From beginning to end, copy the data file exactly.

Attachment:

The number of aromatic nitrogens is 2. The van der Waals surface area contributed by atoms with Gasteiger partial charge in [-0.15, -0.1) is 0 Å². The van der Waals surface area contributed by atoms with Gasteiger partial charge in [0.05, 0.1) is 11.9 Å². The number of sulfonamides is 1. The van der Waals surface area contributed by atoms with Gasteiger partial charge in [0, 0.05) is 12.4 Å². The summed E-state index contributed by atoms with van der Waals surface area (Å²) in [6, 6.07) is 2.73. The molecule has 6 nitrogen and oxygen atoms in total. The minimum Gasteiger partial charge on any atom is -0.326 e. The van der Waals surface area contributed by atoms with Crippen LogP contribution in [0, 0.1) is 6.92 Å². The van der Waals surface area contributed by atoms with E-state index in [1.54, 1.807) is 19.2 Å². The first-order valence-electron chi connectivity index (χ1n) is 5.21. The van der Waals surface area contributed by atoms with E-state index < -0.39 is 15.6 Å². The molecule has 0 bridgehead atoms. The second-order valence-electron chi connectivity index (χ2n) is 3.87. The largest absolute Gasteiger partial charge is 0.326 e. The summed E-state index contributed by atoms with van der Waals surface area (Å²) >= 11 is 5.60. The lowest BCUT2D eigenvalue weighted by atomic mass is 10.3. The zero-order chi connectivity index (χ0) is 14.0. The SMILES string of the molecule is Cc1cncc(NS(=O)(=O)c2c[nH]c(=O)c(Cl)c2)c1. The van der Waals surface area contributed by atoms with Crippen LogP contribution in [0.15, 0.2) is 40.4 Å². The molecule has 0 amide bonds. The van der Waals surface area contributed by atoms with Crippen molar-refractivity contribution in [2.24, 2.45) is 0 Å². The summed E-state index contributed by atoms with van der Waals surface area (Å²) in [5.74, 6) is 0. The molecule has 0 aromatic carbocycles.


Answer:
The number of aromatic nitrogens is 2. The van der Waals surface area contributed by atoms with Gasteiger partial charge in [-0.15, -0.1) is 0 Å². The van der Waals surface area contributed by atoms with Gasteiger partial charge in [0.05, 0.1) is 11.9 Å². The number of sulfonamides is 1. The van der Waals surface area contributed by atoms with Gasteiger partial charge in [0, 0.05) is 12.4 Å². The summed E-state index contributed by atoms with van der Waals surface area (Å²) in [6, 6.07) is 2.73. The molecule has 6 nitrogen and oxygen atoms in total. The minimum Gasteiger partial charge on any atom is -0.326 e. The van der Waals surface area contributed by atoms with Crippen LogP contribution in [0, 0.1) is 6.92 Å². The van der Waals surface area contributed by atoms with E-state index in [1.54, 1.807) is 19.2 Å². The first-order valence-electron chi connectivity index (χ1n) is 5.21. The van der Waals surface area contributed by atoms with E-state index < -0.39 is 15.6 Å². The molecule has 0 bridgehead atoms. The second-order valence-electron chi connectivity index (χ2n) is 3.87. The largest absolute Gasteiger partial charge is 0.326 e. The summed E-state index contributed by atoms with van der Waals surface area (Å²) >= 11 is 5.60. The lowest BCUT2D eigenvalue weighted by atomic mass is 10.3. The zero-order chi connectivity index (χ0) is 14.0. The SMILES string of the molecule is Cc1cncc(NS(=O)(=O)c2c[nH]c(=O)c(Cl)c2)c1. The van der Waals surface area contributed by atoms with Crippen LogP contribution in [0.15, 0.2) is 40.4 Å². The molecule has 0 amide bonds. The van der Waals surface area contributed by atoms with Crippen molar-refractivity contribution in [2.24, 2.45) is 0 Å². The summed E-state index contributed by atoms with van der Waals surface area (Å²) in [5.74, 6) is 0. The molecule has 0 aromatic carbocycles.